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The Bullet: Generative AI — The Good, the Bad, and the Scary

Written by Degen Hill Published on   3 mins read

When AI can create an audio recording of anyone on earth saying literally anything, does that make for a better future? Or is this a Black Mirror episode?

This week, let’s dive into artificial intelligence and, more specifically, an AI podcast created by Play.ht, a company focusing on AI-powered text-to-voice generation. Sound weird? It is, but it’s also fascinating.

Welcome to podcast.ai, “a weekly podcast that explores a new topic in depth, entirely generated by artificial intelligence.”

Here’s how it works — each week, based on the most up-voted user suggestions, the creators define who the two guests will be. The debut episode featured Joe Rogan interviewing Steve Jobs, and if the developers continue the trend, next we’ll have Buddha and Einstein, followed by Donald Trump interviewing himself. Fun.

But why? Why does the world need an AI-generated podcast when there are already millions of podcasts out there covering every niche subject that people could possibly be interested in?

Simple answer — Because the technology exists and people have enough time on their hands.

Formal answer — To improve generative AI’s capabilities and inspire more people to develop audio and visual AI tools.

Now let’s dive into how each podcast is made. Once the guests are selected, the episodes are rendered using play.ht’s ultra-realistic voices, and transcripts are generated with fine-tuned language models. In essence, the AI is scouring the web for sound bites, clips, videos, and text (including a notable figure’s online biography). From these, it creates a persona and speech pattern, along with tone and inflection akin to that of the person the AI is—for lack of a better word—impersonating.

Like any new technology, it never starts out great. Just think of how painfully slow it was to develop a website back in 1994 (complete with the electronic beeps every millenial associates with starting up a connection) or how Twitter had a pretty slow adoption rate when it was first established. But for any new technology to develop, it needs to be used, and that’s exactly what podcast.ai is aiming to achieve — better AI (specifically speech synthesis) through what appears to be a fun and silly podcast.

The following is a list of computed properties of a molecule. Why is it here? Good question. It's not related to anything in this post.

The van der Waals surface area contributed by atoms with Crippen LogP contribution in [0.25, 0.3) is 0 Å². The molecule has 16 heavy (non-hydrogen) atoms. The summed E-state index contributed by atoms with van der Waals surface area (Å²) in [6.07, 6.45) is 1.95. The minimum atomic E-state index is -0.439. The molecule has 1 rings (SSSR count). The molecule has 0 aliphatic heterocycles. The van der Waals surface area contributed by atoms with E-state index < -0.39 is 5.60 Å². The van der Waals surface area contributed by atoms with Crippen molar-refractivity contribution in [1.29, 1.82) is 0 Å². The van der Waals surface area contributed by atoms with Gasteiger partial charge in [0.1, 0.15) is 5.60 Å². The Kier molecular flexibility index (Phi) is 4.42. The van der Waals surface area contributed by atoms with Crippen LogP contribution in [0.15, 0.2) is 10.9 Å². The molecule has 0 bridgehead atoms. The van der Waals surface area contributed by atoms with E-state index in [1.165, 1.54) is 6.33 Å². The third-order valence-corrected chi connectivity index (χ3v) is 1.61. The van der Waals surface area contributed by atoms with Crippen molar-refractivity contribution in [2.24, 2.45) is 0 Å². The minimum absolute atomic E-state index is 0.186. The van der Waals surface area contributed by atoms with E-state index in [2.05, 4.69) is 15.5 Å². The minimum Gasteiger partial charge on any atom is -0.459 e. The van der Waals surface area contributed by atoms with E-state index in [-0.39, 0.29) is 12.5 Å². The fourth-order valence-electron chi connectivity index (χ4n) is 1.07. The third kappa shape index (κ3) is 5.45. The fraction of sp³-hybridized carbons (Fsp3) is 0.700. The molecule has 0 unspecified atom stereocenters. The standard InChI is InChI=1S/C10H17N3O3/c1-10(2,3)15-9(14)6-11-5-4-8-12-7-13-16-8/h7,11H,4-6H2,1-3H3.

Play.ht states, “we wanted to push the boundaries of what is possible in the current state of speech synthesis; we wanted to create content that can inspire others to do the same.”

It then goes on to say, “we believe in a future where all content creation will be generated by AI but guided by humans.” A scarier sentiment, especially for those of us who are writers and artists.

While I think podcast.ai is a cool concept, and it was interesting to listen to the first episode (despite Jobs’ creepy laugh), the technology also unnerves me, similar to Deep Fake technology. If Play.ht is working towards being able to clone any voice with perfect resemblance, what does that mean for the world? As if “fake news” outcries aren’t enough, what evidence will we have to support our claims that we did NOT, in fact, say something potentially horrible, despite a recording of our voice saying exactly that?

I support anyone working towards pushing the envelope on what’s possible with today’s technology, and while an AI-generated podcast is a cool idea, I think it’s worth keeping an eye on how this technology evolves and ultimately what it will be used for, besides bringing back deceased legends for a 20-minute podcast.

All opinions expressed in this piece are the writer’s own and do not represent the views of KrASIA. Questions, concerns, or fun facts can be sent to [email protected].


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